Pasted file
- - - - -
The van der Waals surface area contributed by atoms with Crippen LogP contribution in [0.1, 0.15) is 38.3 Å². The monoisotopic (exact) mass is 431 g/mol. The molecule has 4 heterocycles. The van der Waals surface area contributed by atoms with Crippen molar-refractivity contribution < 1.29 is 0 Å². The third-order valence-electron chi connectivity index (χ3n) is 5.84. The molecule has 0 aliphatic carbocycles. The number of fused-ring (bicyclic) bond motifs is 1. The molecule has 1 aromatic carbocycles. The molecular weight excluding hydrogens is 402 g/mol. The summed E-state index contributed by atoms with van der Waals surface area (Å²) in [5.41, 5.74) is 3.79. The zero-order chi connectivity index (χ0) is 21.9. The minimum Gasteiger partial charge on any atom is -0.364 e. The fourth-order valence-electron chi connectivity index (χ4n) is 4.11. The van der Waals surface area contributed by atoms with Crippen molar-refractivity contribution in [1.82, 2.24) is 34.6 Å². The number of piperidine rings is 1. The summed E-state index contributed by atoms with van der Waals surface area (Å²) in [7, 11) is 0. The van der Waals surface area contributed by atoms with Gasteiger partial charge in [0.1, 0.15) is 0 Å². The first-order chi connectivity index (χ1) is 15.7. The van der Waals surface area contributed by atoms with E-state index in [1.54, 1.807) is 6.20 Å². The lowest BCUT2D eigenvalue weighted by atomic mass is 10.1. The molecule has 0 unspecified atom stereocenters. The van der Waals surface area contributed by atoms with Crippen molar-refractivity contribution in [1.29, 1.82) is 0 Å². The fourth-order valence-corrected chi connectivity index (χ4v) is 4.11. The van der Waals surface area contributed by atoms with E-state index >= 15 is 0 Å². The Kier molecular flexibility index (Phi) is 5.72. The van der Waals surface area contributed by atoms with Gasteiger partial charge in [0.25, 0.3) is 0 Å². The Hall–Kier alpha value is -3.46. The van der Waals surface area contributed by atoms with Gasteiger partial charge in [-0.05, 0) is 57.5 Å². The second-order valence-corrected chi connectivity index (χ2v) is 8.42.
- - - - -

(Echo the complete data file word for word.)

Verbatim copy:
The van der Waals surface area contributed by atoms with Crippen LogP contribution in [0.1, 0.15) is 38.3 Å². The monoisotopic (exact) mass is 431 g/mol. The molecule has 4 heterocycles. The van der Waals surface area contributed by atoms with Crippen molar-refractivity contribution < 1.29 is 0 Å². The third-order valence-electron chi connectivity index (χ3n) is 5.84. The molecule has 0 aliphatic carbocycles. The number of fused-ring (bicyclic) bond motifs is 1. The molecule has 1 aromatic carbocycles. The molecular weight excluding hydrogens is 402 g/mol. The summed E-state index contributed by atoms with van der Waals surface area (Å²) in [5.41, 5.74) is 3.79. The zero-order chi connectivity index (χ0) is 21.9. The minimum Gasteiger partial charge on any atom is -0.364 e. The fourth-order valence-electron chi connectivity index (χ4n) is 4.11. The van der Waals surface area contributed by atoms with Crippen molar-refractivity contribution in [1.82, 2.24) is 34.6 Å². The number of piperidine rings is 1. The summed E-state index contributed by atoms with van der Waals surface area (Å²) in [7, 11) is 0. The van der Waals surface area contributed by atoms with Gasteiger partial charge in [0.1, 0.15) is 0 Å². The first-order chi connectivity index (χ1) is 15.7. The van der Waals surface area contributed by atoms with E-state index in [1.54, 1.807) is 6.20 Å². The lowest BCUT2D eigenvalue weighted by atomic mass is 10.1. The molecule has 0 unspecified atom stereocenters. The van der Waals surface area contributed by atoms with Crippen molar-refractivity contribution in [1.29, 1.82) is 0 Å². The fourth-order valence-corrected chi connectivity index (χ4v) is 4.11. The van der Waals surface area contributed by atoms with E-state index >= 15 is 0 Å². The Kier molecular flexibility index (Phi) is 5.72. The van der Waals surface area contributed by atoms with Gasteiger partial charge in [0.25, 0.3) is 0 Å². The Hall–Kier alpha value is -3.46. The van der Waals surface area contributed by atoms with Gasteiger partial charge in [-0.05, 0) is 57.5 Å². The second-order valence-corrected chi connectivity index (χ2v) is 8.42.